Keeping Out the Dough


It has become the “in thing” for many Jewish mothers to go to a hotel for Passover. Even though this was not the practice of their own mothers, going to a hotel instead of cleaning is becoming the widespread custom for many who can afford – and even for those who cannot afford – such luxury. I was in a small toy store inJerusalem, and I heard the following comment from a religious, female employee to her friend. “I work all year long just so that I can afford the hotel and not have to clean my house for Pesach!!”

 

Let us take a reality check. What, exactly, are we inspecting in “bedikat chametz”? While reviewing the laws of checking the house for chametz, The Halachic authority mentioned that although the house should be cleaned before one checks, one must be careful, particularly in this stressful hour of checking for chametz, not to get angry at his spouse. The implication is that anger is to the soul what chametz is to kosher Pesah food. In the Yehi Ratzon prayer which we recite when ridding the house of chametz, we say that our intention is also to check and cleanse our hearts for the spiritual chametz that is there. This spiritual chametz is “The evil side of the evil inclination”. And one who is free from spiritual chametz should certainly not be getting angry.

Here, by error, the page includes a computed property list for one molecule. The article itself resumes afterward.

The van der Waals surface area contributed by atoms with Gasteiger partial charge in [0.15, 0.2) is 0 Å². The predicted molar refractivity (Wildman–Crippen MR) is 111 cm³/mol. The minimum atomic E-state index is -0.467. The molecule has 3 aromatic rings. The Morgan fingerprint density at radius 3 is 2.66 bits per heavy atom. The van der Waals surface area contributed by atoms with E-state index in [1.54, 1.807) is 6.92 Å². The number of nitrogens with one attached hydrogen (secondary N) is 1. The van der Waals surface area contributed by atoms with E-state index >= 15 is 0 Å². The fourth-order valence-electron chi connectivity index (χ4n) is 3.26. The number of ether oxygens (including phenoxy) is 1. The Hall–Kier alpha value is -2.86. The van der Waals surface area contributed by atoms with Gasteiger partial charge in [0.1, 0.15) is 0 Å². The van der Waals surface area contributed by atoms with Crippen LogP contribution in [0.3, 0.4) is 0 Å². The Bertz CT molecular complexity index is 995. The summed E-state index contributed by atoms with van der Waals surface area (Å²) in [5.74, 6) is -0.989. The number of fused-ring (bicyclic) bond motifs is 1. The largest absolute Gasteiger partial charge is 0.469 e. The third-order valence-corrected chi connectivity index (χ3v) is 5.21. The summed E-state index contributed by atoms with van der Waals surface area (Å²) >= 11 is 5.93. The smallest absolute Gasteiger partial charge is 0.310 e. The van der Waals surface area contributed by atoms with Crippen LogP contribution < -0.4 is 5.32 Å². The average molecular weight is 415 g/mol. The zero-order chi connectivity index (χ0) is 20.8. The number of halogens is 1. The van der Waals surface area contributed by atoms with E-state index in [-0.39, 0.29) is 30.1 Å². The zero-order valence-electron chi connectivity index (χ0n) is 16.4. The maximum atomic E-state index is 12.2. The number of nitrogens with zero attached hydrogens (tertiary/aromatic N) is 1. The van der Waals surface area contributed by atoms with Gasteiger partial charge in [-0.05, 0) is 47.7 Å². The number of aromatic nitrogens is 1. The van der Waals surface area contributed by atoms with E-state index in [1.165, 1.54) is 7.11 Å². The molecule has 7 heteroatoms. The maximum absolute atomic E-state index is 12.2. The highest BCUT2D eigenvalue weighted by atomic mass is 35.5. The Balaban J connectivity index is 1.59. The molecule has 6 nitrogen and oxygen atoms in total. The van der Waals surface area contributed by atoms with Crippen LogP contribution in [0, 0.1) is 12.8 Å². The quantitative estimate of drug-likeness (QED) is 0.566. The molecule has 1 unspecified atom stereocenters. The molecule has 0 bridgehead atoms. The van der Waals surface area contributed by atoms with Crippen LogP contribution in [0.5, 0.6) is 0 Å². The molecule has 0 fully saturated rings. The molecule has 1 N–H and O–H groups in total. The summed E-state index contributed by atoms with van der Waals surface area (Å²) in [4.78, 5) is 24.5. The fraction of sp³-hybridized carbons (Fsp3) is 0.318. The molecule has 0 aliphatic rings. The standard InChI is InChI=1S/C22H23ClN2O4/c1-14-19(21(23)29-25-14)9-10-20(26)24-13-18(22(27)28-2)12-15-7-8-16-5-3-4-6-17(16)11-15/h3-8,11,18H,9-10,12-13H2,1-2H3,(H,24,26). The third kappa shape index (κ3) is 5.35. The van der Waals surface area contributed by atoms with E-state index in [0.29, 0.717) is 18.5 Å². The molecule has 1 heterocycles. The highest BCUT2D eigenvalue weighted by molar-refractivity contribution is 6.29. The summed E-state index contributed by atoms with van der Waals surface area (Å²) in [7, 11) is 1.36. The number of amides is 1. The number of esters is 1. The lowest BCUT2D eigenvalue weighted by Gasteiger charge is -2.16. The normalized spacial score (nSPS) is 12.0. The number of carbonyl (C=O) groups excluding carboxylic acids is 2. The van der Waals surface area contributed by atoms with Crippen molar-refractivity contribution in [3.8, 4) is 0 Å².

Now, let us direct our focus to an interesting Jewish law about Matza. The only Matza with which one can fulfill his obligation on Seder night is matza made from ingredients that can become Chametz. Matza that is made out of rice and “dochan” is not valid for fulfilling the mitzvah of eating matzah on the night of the Seder. We learn this from the psukkim. We need flour that can become chametz – allegorically, flour that has the possibility of becoming “evil” – it is up to us to make sure that we get only the good out of it. We are meant to find the good existing within the evil inclination. Paralleling the good and not good components of dough – the elements we catch before they have a chance to become chametz – there are elements in our personalities which must be “caught” and directed to constructive purposes. How is this to be done? The following insight was introduced to me this last week by R’ Aharon Feldman, sh’lita.

 

The Torah teaches that expression is a human need. Ruach, Nefesh and Neshama are our “spokesmen”. Ideally, the Neshama should be the source of our expression, as the Neshama strives only toward good. (Ruach is the root of the ego- how one perceives himself; Nefesh is the internal drive for earthly needs and wants. In simple terms: The Neshama wants to do what is purely good. The Ruach wants to do what looks good. And the Nefesh wants to do what feels good.) Within Ruach and Nefesh, there are, as it were, “ulterior motives” – goals that are self-serving, goals that pull us down. Ruach, the ego, can be healthy self esteem, or – in its chametz aspect – a drive to make an impression on others by flaunting wealth or intelligence. Nefesh, relating to material needs, is healthy when taking care of necessities: its negative side is pursuing luxury and excesses.